- 1 1/2 cup All-Purpose Flour
- 1 teaspoon Active Dry Yeast
- 1 teaspoon Salt
- 1 teaspoon Sugar
- 1/2 teaspoon Baking Powder
- 1/4 cup warm Water (110F, microwave tap water for 30 seconds)
- 1/2 cup + 2 tbsp Milk (110F, microwave tap water for 30 seconds)
- Activate the Yeast: Pour warm water in mixing bowl. Add sugar ad yeast and stir. Leave for 5 minutes until the mixture gets foamy.
- Dry Ingredients: Add flour, salt, and baking powder to the yeast mixture.
- Dry Ingredients + Wet Ingredients: Gradually add warm milk and mix until combined. If you are using a stand mixer, mix for about 15 minutes until the dough is smooth and elastic. The dough is going to be soft and sticky, this is normal.
- If doing this manually, manually knead until you reach the soft stage described above.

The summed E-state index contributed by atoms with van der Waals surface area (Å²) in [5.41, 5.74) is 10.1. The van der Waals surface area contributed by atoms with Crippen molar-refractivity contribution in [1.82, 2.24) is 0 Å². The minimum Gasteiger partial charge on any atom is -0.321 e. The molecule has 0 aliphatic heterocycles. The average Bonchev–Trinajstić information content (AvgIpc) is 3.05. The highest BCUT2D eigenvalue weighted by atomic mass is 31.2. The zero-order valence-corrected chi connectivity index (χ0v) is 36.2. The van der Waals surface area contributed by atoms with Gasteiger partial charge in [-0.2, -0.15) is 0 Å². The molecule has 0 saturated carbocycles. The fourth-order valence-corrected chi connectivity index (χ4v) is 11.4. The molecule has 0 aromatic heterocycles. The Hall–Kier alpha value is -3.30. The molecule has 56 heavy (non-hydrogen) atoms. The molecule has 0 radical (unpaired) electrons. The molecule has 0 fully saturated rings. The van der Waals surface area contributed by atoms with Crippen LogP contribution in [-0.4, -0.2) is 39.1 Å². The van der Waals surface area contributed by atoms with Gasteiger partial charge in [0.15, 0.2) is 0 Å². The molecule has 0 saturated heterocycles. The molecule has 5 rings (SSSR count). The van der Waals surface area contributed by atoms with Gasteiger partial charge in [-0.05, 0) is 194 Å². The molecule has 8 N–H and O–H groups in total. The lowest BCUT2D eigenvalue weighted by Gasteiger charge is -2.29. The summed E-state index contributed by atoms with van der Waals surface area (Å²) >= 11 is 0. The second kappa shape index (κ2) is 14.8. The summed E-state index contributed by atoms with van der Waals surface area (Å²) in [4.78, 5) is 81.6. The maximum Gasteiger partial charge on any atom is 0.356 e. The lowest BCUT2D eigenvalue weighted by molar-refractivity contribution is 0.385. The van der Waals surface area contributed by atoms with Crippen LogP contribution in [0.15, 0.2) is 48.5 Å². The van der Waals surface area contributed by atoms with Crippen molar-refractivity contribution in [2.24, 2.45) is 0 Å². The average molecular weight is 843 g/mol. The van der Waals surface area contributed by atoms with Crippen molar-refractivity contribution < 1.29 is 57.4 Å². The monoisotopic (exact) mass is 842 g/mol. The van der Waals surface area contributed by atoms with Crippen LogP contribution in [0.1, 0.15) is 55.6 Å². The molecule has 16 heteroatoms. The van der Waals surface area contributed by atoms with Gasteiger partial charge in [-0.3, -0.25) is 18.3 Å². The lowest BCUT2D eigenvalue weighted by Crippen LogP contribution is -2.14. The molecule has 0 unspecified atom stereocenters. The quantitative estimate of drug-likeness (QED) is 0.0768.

- First Rest Period (60 Minutes): Spray a large bowl with oil and transfer the dough. Cover and let rest in a warm place for 1 hour. The dough should double in size and a will have plenty of air bubbles inside.
- Second Rest Period (30 Minutes): Spray your hands with oil or dust with flour. Take the dough out from the bowl and divide the bread dough into 4 pieces (or 5 for smaller size). Cover and let rest for 15 minutes. This short rest period will make the shaping easier. You will notice the dough will be softer. Shape each portion into a disk about 3 – 4-inch diameter. Sprinkle parchment lined baking sheet with cornmeal and arrange the portioned dough spaced at least 3-inches apart to allow room when it expands. Sprinkle top with more cornmeal. Let rest in a warm place for 30 minutes.